C) A PNG icon file: This is to make it all pretty, showing the apps icon/details
Developers will notice there’s no compiled code there. This isn’t like other app stores, these are relatively simple configuration files, enabling developers to quickly spin this up. That of course has pros and cons.
For example, there’s no live access to the phone’s Bluetooth connection for getting extra data like on other wearable app platforms. In effect, Suunto is the FedEx delivery guy/gal here, and they just send that package of three files from the 3rd party platform (e.g. TrainingPeaks), to your watch. Once that package is taped up and shipped, you can’t add anything to it. A new package has to be sent.
Again, this is a relatively limited platform in terms of the grand scheme of app platforms, but it also hits the core/most critical needs fairly well.
So, the next bit is what data you can display to a user. There are numerous different data fields you can use, which basically mirror the Suunto stock fields. Here’s a *snippet* from the developer guide. All of these next screenshots are just snippets of the larger guide, there are many more pages of things than the screenshots I’m showing:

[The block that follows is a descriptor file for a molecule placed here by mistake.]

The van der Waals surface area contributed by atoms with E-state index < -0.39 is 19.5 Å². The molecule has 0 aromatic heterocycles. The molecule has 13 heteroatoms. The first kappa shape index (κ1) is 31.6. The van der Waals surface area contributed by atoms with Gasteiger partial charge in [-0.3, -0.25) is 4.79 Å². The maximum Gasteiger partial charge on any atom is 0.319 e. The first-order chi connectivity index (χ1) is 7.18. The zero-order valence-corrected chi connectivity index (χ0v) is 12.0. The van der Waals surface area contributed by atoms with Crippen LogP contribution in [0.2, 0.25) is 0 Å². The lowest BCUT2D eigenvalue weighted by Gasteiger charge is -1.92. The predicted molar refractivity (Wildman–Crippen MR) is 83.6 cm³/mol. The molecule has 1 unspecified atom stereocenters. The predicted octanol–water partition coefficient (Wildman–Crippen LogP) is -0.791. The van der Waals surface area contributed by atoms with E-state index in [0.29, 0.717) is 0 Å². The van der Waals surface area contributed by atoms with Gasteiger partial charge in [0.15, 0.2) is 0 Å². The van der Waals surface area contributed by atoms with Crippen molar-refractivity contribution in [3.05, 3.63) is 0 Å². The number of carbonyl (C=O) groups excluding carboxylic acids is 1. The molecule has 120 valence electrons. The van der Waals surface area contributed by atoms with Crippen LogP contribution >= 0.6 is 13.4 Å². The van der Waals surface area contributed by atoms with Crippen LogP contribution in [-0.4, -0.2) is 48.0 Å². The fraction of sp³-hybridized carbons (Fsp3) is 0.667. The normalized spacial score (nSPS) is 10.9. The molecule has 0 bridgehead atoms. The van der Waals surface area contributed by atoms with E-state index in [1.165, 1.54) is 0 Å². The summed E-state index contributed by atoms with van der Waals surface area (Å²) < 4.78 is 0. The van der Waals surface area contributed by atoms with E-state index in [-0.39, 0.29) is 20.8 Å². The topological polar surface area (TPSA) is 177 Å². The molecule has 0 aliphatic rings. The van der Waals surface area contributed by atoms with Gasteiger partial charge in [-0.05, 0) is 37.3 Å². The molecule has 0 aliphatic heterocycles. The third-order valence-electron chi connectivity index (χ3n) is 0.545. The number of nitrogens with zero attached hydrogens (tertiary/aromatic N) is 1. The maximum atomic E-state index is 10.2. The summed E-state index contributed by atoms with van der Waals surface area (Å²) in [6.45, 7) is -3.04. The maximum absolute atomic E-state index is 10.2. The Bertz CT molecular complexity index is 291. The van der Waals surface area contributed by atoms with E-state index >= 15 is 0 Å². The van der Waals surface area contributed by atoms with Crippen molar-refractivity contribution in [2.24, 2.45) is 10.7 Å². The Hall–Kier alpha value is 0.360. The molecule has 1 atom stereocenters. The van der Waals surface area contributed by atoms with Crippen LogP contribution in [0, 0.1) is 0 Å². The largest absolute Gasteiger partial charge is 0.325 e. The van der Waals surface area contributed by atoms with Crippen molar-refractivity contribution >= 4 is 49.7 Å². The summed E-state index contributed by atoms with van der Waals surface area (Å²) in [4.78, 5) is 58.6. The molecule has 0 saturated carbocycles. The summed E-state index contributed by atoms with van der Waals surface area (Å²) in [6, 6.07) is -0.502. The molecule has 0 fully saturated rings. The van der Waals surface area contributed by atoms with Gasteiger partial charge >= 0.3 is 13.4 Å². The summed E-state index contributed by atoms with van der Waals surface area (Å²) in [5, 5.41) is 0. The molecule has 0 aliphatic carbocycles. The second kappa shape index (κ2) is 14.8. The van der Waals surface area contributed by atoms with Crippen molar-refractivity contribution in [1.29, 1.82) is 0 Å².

These pages can then be triggered by various events. These events can be distance, or time, or a manual lap trigger – among others.
For example, at 0m into a workout, a structured workout app might show the first step, and then if it was a distance-based workout, it’d show the next step at 1,600m into a workout (if that was the next step trigger point). There are some gaps here. For example, you can’t create a trigger around a given GPS coordinate. Thus, apps that depend on a location (such as a listing of climbs), assume that your total route distance exactly matches the planned distance. In real-life (especially in trails), that’s unlikely to happen. Suunto says these are all things they’ve got top-of-mind for future updates, and GPS position functions are coming down the road (both literally and figuratively).
Next, there’s data types supported. This covers pretty much all the data types you can gather from a Suunto watch, from temperature to altitude to distance, and more. Again, here’s a snippet from the larger list.
And then there’s zones. This allows usage of the zones gauges as well as data that simply targets a user staying in a given zone.
All of this allows developers to create relatively simplistic, but very functional, mini-apps. Here’s a snippet of an example JSON file for an interval workout app: